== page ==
Kerry: World must persuade Assad to go
The world must persuade Syrian President Bashar al-Assad to see the writing on the wall, top US diplomat John Kerry said Tuesday, stressing Russia could play a key role in ending the conflict.
As observers wait to see if President Barack Obama plans any shift in US policy towards Syria, the new US secretary of state hinted at behind-the-scenes moves to try to cut off some of the last lifelines to the Assad regime.
But he made it plain that Assad needs to abandon hopes of riding out the war and instead accept the "inevitability" of his departure.
"We need to address the question of President Assad's calculation currently," Kerry told reporters. "I believe there are additional things that can be done to change his current perception."
Kerry said he is convinced, given the current situation on the ground, "that there is an inevitability here" although it "hasn't sunk into him yet."
Washington has in recent months increasingly called on a key Syria ally, Moscow, to halt its support for the Assad regime. It has also accused Iran of propping up Assad with money, men and materiel.
Despite working to shape a viable political opposition to Assad, the US has stopped short of providing arms to the rebels, fearful of dumping even more weapons into an uncertain theater of war amid a rise of jihadist groups.
Various diplomatic initiatives led first by UN special envoy Kofi Annan and his successor Lakhdar Brahimi have so far failed to end the 23-month conflict that has claimed nearly 70,000 lives, according to UN estimates.
Obama, who a year ago predicted that Assad's days were numbered, made barely a mention of Syria in his State of the Union speech late Tuesday, vowing only "to keep the pressure on a Syrian regime that has murdered its own people."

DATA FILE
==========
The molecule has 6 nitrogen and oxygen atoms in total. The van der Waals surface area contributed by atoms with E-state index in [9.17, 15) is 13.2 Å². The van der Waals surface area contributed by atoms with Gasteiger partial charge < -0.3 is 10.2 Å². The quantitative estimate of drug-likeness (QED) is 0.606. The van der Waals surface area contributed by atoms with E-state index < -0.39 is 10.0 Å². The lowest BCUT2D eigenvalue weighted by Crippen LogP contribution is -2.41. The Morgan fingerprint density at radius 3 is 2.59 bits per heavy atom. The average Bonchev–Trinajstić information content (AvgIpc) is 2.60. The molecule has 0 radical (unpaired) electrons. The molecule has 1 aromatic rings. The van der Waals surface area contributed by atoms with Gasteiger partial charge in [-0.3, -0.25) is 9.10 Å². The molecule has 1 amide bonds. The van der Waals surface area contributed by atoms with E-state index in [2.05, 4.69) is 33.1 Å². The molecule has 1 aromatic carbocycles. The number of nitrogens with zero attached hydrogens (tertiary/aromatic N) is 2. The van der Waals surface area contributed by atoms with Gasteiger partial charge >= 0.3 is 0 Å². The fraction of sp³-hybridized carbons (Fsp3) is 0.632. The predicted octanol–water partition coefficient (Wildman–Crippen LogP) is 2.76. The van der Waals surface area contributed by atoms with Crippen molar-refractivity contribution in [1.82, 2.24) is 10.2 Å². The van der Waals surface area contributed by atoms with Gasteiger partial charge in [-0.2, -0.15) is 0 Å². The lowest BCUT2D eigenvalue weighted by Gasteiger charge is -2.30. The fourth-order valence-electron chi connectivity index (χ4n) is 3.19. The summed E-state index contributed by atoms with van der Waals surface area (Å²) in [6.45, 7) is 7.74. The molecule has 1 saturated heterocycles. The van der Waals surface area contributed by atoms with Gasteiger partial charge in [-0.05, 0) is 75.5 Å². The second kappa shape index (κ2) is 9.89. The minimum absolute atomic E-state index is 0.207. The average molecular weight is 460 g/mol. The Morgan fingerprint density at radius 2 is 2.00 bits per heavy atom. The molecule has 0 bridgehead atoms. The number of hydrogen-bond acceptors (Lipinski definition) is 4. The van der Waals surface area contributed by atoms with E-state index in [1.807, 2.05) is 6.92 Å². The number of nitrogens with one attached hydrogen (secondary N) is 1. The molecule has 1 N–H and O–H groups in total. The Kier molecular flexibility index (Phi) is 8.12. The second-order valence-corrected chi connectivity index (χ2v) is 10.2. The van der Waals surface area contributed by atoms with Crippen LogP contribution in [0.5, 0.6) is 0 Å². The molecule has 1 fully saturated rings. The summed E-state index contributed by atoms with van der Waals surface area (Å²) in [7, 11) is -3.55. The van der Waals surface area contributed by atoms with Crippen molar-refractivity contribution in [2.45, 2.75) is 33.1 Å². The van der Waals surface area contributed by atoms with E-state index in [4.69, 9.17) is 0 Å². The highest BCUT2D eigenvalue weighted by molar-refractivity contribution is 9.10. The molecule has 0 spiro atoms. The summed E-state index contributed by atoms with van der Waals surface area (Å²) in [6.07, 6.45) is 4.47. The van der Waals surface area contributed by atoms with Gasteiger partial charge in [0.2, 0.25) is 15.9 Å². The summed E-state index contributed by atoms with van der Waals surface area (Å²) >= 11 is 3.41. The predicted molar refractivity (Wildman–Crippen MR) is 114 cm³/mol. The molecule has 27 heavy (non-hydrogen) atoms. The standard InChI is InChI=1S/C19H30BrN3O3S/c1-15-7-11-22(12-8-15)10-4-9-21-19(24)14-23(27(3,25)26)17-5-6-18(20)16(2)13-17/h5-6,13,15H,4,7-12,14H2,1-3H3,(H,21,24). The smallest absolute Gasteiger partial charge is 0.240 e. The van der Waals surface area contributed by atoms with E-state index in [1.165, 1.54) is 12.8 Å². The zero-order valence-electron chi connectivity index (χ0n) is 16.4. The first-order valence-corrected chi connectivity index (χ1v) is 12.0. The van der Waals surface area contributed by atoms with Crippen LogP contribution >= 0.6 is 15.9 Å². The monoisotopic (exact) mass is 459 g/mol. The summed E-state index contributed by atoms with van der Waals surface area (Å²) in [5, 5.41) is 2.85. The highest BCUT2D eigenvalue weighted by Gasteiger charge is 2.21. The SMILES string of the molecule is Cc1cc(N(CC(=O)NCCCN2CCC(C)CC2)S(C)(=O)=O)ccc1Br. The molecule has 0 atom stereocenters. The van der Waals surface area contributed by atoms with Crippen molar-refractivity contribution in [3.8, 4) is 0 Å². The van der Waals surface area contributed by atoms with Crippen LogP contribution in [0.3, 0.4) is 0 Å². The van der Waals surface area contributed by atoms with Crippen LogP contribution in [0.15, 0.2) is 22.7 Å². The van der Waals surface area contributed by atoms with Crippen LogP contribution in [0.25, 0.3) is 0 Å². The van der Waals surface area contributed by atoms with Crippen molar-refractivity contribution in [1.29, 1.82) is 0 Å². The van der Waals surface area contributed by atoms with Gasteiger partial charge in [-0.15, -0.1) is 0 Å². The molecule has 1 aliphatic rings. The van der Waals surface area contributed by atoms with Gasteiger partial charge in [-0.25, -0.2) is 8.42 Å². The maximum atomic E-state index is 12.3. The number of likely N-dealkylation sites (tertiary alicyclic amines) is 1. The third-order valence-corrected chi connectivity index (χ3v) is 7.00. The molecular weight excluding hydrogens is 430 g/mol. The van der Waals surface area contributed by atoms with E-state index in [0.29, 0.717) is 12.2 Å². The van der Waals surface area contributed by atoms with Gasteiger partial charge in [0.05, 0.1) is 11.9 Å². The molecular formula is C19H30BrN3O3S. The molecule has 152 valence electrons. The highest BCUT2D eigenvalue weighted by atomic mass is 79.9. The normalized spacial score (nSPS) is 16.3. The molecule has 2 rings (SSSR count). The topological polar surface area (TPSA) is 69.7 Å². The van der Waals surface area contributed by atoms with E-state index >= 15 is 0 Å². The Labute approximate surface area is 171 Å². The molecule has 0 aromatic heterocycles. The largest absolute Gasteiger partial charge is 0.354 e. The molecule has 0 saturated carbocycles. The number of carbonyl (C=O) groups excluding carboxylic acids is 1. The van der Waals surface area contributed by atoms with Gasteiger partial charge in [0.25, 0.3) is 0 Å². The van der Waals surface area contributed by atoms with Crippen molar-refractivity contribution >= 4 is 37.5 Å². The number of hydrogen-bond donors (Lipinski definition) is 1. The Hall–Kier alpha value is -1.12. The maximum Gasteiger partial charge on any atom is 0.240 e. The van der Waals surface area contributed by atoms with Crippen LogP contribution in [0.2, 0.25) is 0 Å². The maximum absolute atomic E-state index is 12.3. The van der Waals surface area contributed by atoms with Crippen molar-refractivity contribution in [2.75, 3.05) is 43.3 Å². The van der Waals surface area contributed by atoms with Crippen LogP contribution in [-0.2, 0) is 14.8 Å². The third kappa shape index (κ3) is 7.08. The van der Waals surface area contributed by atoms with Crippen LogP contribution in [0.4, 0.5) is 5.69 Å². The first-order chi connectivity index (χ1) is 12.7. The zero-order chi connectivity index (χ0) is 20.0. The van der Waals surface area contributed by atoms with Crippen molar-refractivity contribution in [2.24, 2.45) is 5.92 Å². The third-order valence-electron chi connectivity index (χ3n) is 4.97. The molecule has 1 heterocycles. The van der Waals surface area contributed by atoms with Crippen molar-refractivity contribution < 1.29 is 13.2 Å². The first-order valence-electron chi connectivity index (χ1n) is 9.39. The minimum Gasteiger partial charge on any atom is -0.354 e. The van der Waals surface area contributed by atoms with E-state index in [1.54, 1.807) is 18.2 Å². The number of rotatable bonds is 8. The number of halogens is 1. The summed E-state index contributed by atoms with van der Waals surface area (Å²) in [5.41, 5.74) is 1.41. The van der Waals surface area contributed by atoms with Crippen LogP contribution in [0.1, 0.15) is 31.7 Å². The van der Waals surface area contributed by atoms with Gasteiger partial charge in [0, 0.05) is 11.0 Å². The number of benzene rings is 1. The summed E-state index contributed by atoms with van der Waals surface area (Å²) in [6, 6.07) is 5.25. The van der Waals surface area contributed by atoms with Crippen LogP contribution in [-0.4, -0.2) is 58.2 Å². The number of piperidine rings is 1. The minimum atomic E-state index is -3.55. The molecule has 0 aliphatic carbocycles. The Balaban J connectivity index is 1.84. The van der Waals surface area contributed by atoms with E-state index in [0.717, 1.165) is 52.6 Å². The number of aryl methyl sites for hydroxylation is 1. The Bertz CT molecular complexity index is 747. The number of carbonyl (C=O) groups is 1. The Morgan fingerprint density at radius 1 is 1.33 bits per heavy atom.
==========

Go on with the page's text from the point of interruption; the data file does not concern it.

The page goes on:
Kerry said after talks with Jordanian Foreign Minister Nasser Judeh that he would not go into specifics, but added that he had "a good sense of what I think we might propose."
Syria will likely top Kerry's talks at the State Department on Thursday with UN chief Ban Ki-moon as well as the EU's foreign policy chief Catherine Ashton.
He revealed that his first foreign trip, expected in the coming weeks, would focus on the Middle East as well as garnering opinions on Syria, and hinted the US and Jordan could take renewed steps to urge Russia to bring more pressure to bear on Assad to quit.
Moscow has been sharply criticized for keeping up ties with the Assad regime as it battles the opposition rebels, and for continuing arms sales to Damascus.
"I still remain hopeful that there may be an equation where the Russians and the United States could in fact find more common ground than we have found yet with respect to that," Kerry said, adding that Jordan's King Abdullah II was expected to visit Moscow.
"The current situation is untenable," agreed Judeh, saying there was general "agreement across the board that a political discourse" is needed.
Russian Foreign Minister Sergei Lavrov and Syrian National Coalition leader Moaz al-Khatib met for the first time in Munich earlier this month, with Moscow saying it wanted to keep in regular contact.
A top Russian diplomat also said that Syrian Foreign Minister Walid al-Muallem and Khatib will make separate visits to Moscow in the coming weeks.
State Department spokeswoman Victoria Nuland said there was no "secret among the countries that have been working to increase the pressure on Assad that he's living in his own fantasy world about his staying power."
And as long as Russia keeps supplying the Syrian regime with arms and money, "then they're feeling quite comfortable," she added.
Sanctions put in place by other nations were however managing to squeeze the regime, Nuland insisted, saying the leadership had "run through more than half of the gold reserves of the country because they can't trade anymore and maintain their sources of hard currency."